In 1970 it was put up for sale by the Panama Canal Company. Malcolm Marine of St.Clair, MI bought the tug and brought it up the Hudson River and Richelieu River to the Great Lakes.They renamed it Barbara Ann and it went to work in general towing, salvage and ship docking. In 1976 it was repowered with a GM EMD 645-E6 main engine of 2150 bhp, making it a very powerful tug for its type.

In 1989 McKeil Work Boats of Hamilton, ON bought the tug and registered it in the company's homeport on September 20, 1990. It was then named for the founder Evans McKeil, (of Nova Scotia ancestry).


Under McKeil direction it ranged the Great Lakes, St.Lawrence and east coast - reaching Halifax on several occasions. It was given a raised wheelhouse in 1990 (which was raised again in 1991) to facilitate barge work. It operated with the brine tanker barge Salty Dog for several years, but also did other barge work, and towed old lakers to the scrap yards.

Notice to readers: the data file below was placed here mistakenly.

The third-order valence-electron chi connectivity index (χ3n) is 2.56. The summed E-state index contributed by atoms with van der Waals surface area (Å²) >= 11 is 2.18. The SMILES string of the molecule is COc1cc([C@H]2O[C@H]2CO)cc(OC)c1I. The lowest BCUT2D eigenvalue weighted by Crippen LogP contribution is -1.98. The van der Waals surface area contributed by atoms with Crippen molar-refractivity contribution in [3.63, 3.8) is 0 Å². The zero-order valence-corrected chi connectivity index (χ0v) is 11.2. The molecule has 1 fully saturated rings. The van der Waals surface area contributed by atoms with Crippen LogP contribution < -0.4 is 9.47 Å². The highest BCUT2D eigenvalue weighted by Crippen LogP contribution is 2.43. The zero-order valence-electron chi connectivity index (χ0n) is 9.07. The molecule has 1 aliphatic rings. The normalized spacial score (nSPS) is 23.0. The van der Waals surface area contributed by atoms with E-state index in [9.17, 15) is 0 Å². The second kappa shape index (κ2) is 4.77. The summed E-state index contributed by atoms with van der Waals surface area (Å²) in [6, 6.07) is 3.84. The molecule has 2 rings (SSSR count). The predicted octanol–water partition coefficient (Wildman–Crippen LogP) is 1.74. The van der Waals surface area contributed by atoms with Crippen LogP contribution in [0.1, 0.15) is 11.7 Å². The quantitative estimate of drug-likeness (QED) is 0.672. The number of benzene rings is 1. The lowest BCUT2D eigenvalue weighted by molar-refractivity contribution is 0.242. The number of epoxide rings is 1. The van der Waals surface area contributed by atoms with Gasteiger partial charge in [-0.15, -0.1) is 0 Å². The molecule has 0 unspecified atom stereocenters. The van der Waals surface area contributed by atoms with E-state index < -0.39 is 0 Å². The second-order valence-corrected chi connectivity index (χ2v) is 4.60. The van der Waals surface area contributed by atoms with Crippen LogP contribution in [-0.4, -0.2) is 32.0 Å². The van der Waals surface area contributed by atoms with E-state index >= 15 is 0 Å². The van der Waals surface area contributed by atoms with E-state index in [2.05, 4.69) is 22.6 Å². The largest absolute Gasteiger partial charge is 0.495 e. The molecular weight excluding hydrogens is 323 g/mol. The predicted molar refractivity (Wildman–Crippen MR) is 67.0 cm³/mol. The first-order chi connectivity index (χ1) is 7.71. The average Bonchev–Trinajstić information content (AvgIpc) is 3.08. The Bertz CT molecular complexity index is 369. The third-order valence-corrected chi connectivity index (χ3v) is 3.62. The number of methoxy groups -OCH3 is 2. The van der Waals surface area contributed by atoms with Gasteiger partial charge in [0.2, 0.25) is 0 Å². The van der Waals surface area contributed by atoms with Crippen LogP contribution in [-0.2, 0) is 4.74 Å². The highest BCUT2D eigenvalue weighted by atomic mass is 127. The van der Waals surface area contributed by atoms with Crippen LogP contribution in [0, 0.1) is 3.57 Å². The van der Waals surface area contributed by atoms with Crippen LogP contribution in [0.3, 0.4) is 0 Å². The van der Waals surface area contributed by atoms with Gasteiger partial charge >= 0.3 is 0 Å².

One memorable tow from Halifax was with the retired submarine Ojibwa which was loaded on the floating drydock HM1 and towed to Port Burwell, ON in 2018 where the sub was  placed on display.

On May 8, 2022, the 1943 built tug Seahound towed the Evans McKeil upbound in the Welland Canal deadship from Hamilton, ON to Port Maitland, ON where it will be broken up.

Note: There are several reports that state the tug will not be broken up - at least not right away. Updates will be made under a separate posting.

*Thanks to a reader for providing the Canal Copmany's "as installed" drawing for the sister tug, showing the two diesels, generators and motor. It also showed electro-mechnical steering.